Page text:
When I visited the Ixcan in February, 2013, I was able to check in with a previious cataract patient. Maria Ambrosio had cataract surgery in 2007. Five years prior to her surgeries, Maria was functionally blind. “She had to have someone with her all the time,” her son, Tomas, told us, “for eating, getting to her bed, and going to the latrine. To ‘see’ she had to touch everything.”
When I saw her in 2008 I asked how her cataract surgery had helped her, Maria proudly told her son in her native language, K’iche (key-chay), “Well, I can see that tree on the other side of the football [soccer] field.” But, that’s not all. According to Tomas his mother was not only sewing and weaving, but she makes clay pots for cooking and storage. “She’s now able to dig the clay and mold it into pots.” Tomas had walked with Maria to the health post to get some reading glasses. He said, “She walked the whole way (about a mile on a hilly gravel road) and only had to help her on 2 of the steepest hills, where the gravel was loose and slippery.”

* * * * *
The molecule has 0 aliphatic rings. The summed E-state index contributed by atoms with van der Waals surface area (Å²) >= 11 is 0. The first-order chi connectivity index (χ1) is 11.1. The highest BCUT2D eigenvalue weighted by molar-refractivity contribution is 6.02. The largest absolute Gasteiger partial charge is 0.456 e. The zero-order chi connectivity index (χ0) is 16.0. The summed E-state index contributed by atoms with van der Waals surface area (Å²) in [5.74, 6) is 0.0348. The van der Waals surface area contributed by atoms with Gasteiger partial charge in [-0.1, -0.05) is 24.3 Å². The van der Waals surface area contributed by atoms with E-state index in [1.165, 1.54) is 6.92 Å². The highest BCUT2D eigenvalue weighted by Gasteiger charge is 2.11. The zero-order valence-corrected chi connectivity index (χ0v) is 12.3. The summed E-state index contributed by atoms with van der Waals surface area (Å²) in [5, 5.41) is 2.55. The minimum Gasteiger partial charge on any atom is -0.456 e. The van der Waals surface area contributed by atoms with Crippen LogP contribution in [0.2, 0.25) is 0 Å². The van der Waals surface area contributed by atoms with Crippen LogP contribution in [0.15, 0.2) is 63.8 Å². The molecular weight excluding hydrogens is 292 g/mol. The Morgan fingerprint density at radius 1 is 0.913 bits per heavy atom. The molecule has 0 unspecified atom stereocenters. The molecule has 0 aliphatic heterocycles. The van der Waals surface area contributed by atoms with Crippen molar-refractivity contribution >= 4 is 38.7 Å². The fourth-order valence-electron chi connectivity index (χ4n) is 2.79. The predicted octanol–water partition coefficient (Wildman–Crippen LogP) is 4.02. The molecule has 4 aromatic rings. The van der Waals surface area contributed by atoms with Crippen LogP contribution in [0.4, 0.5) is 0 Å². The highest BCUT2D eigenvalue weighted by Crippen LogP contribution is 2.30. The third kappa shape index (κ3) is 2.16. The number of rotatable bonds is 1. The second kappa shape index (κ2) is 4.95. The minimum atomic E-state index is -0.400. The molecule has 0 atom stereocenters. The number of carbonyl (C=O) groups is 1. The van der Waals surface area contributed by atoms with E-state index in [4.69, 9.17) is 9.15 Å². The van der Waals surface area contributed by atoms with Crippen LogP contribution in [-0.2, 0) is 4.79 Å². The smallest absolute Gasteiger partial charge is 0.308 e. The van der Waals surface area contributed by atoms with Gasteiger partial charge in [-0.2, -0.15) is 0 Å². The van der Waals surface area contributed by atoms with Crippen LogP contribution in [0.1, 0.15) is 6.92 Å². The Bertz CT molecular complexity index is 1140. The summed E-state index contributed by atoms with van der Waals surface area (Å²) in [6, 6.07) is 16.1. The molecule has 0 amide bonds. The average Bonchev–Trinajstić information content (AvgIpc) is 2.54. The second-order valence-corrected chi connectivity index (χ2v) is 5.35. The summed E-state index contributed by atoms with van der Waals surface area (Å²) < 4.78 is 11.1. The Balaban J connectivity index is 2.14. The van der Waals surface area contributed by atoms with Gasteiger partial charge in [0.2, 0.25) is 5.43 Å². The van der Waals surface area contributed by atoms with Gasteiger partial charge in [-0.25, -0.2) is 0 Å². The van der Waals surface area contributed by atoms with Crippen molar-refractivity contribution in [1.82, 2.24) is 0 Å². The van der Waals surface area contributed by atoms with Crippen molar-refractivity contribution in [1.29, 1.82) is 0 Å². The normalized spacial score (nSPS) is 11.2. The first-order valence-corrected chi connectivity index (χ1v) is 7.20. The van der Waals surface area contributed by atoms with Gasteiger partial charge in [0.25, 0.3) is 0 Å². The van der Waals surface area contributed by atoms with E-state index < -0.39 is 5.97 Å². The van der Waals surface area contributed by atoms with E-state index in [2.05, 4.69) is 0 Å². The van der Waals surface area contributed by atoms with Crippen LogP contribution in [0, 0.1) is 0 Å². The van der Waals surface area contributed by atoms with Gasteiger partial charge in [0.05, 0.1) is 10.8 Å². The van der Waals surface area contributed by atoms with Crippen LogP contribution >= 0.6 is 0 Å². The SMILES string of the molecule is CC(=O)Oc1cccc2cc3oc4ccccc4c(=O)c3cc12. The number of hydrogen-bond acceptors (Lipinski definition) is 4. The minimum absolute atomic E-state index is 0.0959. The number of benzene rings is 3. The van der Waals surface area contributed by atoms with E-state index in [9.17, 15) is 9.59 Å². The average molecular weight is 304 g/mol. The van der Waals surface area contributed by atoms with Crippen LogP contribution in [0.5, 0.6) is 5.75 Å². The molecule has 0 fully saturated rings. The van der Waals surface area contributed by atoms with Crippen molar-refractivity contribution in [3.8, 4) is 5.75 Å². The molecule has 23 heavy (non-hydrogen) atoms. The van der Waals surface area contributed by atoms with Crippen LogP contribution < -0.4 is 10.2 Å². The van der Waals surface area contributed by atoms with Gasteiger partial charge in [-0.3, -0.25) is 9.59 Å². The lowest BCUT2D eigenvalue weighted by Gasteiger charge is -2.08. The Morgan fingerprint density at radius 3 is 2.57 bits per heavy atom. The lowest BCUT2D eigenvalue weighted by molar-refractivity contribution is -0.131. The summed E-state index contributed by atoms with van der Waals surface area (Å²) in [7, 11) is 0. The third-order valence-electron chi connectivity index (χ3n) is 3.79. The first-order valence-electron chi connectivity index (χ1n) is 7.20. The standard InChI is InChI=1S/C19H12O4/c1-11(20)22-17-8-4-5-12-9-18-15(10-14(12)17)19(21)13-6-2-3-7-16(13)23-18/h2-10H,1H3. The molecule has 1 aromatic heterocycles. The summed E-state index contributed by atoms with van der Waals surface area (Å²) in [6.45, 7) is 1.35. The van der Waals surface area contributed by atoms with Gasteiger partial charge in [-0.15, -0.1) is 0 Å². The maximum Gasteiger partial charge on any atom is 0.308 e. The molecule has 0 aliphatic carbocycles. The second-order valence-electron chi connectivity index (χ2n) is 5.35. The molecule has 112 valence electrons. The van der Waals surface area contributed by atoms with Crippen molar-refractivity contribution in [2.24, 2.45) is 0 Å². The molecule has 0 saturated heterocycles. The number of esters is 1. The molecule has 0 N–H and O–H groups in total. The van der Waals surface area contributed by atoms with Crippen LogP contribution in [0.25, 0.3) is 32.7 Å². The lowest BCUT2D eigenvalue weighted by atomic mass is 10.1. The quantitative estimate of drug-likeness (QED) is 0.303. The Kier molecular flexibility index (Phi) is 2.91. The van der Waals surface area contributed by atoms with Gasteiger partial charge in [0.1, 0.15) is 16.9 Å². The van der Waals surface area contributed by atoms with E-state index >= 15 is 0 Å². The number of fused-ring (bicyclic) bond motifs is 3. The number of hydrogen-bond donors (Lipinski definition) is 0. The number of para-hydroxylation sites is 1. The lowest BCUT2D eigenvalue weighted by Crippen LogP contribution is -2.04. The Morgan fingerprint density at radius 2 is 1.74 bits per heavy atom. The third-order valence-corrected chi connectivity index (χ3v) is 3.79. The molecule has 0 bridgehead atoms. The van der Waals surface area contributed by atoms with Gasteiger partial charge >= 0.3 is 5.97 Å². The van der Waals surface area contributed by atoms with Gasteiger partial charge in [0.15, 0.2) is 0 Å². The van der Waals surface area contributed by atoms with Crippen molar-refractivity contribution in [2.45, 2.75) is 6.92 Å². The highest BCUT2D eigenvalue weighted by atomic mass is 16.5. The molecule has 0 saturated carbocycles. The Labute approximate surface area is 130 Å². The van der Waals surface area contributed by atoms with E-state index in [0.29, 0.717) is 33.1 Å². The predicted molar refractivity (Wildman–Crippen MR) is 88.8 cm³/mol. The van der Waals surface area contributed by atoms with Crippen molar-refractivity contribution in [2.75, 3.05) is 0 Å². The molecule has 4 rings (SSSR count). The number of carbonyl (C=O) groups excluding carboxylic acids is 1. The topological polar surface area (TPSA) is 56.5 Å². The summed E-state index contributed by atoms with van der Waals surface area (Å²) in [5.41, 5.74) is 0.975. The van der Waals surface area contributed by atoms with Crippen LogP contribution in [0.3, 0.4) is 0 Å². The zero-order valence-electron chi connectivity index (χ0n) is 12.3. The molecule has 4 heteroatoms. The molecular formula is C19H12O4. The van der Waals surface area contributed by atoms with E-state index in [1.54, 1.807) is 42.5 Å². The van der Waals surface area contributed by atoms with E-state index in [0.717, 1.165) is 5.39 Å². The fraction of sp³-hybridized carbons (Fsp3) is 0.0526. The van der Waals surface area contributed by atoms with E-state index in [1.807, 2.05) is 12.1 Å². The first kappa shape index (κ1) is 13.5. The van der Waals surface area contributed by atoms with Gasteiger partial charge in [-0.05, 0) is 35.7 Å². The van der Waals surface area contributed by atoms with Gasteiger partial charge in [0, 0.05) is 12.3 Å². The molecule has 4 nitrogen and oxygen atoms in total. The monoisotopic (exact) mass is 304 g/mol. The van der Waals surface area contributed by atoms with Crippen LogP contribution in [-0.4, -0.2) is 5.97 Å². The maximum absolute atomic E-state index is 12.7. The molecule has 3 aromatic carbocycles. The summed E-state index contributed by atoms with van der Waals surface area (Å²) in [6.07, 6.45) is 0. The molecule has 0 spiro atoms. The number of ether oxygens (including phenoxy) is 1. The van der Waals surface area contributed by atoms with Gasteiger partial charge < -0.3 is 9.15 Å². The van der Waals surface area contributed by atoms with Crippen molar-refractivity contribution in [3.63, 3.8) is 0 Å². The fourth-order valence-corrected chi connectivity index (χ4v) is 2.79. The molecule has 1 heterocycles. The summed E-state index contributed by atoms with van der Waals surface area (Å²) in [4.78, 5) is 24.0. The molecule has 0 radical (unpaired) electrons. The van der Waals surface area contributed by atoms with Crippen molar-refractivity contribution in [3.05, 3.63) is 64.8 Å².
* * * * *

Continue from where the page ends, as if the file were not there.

The next morning (in 2008) I paid a visit at Maria’s home. She was in the kitchen breaking dried kernels off corn cobs. They would become tomorrow’s tortillas, which Maria can make once again for her son and his family. Later I watched as she stitched more colorful thread onto here current sewing project, and witnessed some of her renewed independence as she walked around the yard, able to see the flowers and trees, and the rocks and ruts in the path.
After all these years I expected that Maria had passed away, but when I visited Tomas in February, I learned that Maira is, indeed, alive and well, living with her daughter in another part of Guatemala. She is now 93 years old and getting a little unsteady, but still able to move around on her own. She still makes tortillas and sews. Tomas said, “My mother tells me everytime I see her, how thankful she is that Enfoque Ixcan arranged for her to have cataract surgeries.” “Without them I wouldn’t be here today,” she tells him.